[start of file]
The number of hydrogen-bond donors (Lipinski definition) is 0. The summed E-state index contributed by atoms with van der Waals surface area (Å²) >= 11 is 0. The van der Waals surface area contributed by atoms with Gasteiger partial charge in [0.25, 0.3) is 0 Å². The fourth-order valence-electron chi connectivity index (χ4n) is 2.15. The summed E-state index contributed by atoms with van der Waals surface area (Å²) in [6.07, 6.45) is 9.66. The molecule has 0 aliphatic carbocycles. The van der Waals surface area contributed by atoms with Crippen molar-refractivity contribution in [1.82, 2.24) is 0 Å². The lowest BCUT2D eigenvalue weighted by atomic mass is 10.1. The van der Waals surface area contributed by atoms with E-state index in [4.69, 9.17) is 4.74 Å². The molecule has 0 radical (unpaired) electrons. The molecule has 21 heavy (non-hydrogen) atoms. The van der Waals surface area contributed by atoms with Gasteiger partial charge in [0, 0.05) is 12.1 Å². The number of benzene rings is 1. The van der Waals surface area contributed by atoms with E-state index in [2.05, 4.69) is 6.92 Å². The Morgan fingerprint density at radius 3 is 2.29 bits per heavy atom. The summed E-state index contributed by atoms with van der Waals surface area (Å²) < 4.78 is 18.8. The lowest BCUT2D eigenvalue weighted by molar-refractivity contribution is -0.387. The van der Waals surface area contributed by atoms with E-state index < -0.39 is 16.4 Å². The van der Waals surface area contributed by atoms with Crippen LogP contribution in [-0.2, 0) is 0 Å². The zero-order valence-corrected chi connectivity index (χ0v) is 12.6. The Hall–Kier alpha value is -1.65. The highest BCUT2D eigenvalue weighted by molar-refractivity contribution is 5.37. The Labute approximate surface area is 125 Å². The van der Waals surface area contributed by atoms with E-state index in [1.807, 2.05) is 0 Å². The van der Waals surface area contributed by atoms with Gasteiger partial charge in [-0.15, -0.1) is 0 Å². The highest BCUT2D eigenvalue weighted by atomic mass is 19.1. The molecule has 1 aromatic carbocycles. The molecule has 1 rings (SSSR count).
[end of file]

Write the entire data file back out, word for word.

The number of hydrogen-bond donors (Lipinski definition) is 0. The summed E-state index contributed by atoms with van der Waals surface area (Å²) >= 11 is 0. The van der Waals surface area contributed by atoms with Gasteiger partial charge in [0.25, 0.3) is 0 Å². The fourth-order valence-electron chi connectivity index (χ4n) is 2.15. The summed E-state index contributed by atoms with van der Waals surface area (Å²) in [6.07, 6.45) is 9.66. The molecule has 0 aliphatic carbocycles. The van der Waals surface area contributed by atoms with Crippen molar-refractivity contribution in [1.82, 2.24) is 0 Å². The lowest BCUT2D eigenvalue weighted by atomic mass is 10.1. The van der Waals surface area contributed by atoms with E-state index in [4.69, 9.17) is 4.74 Å². The molecule has 0 radical (unpaired) electrons. The molecule has 21 heavy (non-hydrogen) atoms. The van der Waals surface area contributed by atoms with Gasteiger partial charge in [0, 0.05) is 12.1 Å². The number of benzene rings is 1. The van der Waals surface area contributed by atoms with E-state index in [2.05, 4.69) is 6.92 Å². The Morgan fingerprint density at radius 3 is 2.29 bits per heavy atom. The summed E-state index contributed by atoms with van der Waals surface area (Å²) < 4.78 is 18.8. The lowest BCUT2D eigenvalue weighted by molar-refractivity contribution is -0.387. The van der Waals surface area contributed by atoms with E-state index < -0.39 is 16.4 Å². The van der Waals surface area contributed by atoms with Crippen LogP contribution in [-0.2, 0) is 0 Å². The zero-order valence-corrected chi connectivity index (χ0v) is 12.6. The Hall–Kier alpha value is -1.65. The highest BCUT2D eigenvalue weighted by molar-refractivity contribution is 5.37. The Labute approximate surface area is 125 Å². The van der Waals surface area contributed by atoms with E-state index in [1.807, 2.05) is 0 Å². The van der Waals surface area contributed by atoms with Gasteiger partial charge in [-0.15, -0.1) is 0 Å². The highest BCUT2D eigenvalue weighted by atomic mass is 19.1. The molecule has 1 aromatic carbocycles. The molecule has 1 rings (SSSR count).